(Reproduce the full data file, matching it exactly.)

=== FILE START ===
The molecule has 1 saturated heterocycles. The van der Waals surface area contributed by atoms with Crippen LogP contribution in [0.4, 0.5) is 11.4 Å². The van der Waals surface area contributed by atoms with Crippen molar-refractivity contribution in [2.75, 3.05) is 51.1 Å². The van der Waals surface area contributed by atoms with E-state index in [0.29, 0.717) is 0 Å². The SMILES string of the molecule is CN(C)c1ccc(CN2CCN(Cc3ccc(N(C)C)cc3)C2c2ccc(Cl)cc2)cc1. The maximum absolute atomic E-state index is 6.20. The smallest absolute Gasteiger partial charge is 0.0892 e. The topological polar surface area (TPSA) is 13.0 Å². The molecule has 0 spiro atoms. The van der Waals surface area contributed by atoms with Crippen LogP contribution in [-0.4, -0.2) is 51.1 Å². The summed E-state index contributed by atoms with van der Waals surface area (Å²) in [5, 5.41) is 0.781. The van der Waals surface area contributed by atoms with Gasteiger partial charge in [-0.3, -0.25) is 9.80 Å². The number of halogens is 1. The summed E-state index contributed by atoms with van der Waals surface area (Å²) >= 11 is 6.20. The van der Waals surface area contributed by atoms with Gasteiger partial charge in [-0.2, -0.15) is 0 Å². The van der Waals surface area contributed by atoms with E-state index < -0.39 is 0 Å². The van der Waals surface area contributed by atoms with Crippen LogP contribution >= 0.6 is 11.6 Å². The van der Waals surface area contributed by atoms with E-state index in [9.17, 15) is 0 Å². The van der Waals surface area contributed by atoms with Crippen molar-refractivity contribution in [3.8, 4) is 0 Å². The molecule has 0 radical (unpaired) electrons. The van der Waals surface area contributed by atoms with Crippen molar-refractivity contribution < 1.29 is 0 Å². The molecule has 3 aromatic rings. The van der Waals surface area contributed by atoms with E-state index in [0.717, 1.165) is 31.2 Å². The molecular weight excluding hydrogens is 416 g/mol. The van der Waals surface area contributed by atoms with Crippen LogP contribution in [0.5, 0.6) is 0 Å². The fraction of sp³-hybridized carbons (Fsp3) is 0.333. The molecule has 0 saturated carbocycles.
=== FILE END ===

The molecule has 1 saturated heterocycles. The van der Waals surface area contributed by atoms with Crippen LogP contribution in [0.4, 0.5) is 11.4 Å². The van der Waals surface area contributed by atoms with Crippen molar-refractivity contribution in [2.75, 3.05) is 51.1 Å². The van der Waals surface area contributed by atoms with E-state index in [0.29, 0.717) is 0 Å². The SMILES string of the molecule is CN(C)c1ccc(CN2CCN(Cc3ccc(N(C)C)cc3)C2c2ccc(Cl)cc2)cc1. The maximum absolute atomic E-state index is 6.20. The smallest absolute Gasteiger partial charge is 0.0892 e. The topological polar surface area (TPSA) is 13.0 Å². The molecule has 0 spiro atoms. The van der Waals surface area contributed by atoms with Crippen LogP contribution in [-0.4, -0.2) is 51.1 Å². The summed E-state index contributed by atoms with van der Waals surface area (Å²) in [5, 5.41) is 0.781. The van der Waals surface area contributed by atoms with Gasteiger partial charge in [-0.3, -0.25) is 9.80 Å². The number of halogens is 1. The summed E-state index contributed by atoms with van der Waals surface area (Å²) >= 11 is 6.20. The van der Waals surface area contributed by atoms with Gasteiger partial charge in [-0.2, -0.15) is 0 Å². The van der Waals surface area contributed by atoms with E-state index < -0.39 is 0 Å². The van der Waals surface area contributed by atoms with Crippen LogP contribution >= 0.6 is 11.6 Å². The van der Waals surface area contributed by atoms with E-state index in [9.17, 15) is 0 Å². The van der Waals surface area contributed by atoms with Crippen molar-refractivity contribution in [3.8, 4) is 0 Å². The molecule has 0 radical (unpaired) electrons. The van der Waals surface area contributed by atoms with Crippen molar-refractivity contribution < 1.29 is 0 Å². The molecule has 3 aromatic rings. The van der Waals surface area contributed by atoms with E-state index in [0.717, 1.165) is 31.2 Å². The molecular weight excluding hydrogens is 416 g/mol. The van der Waals surface area contributed by atoms with Crippen LogP contribution in [0.5, 0.6) is 0 Å². The fraction of sp³-hybridized carbons (Fsp3) is 0.333. The molecule has 0 saturated carbocycles.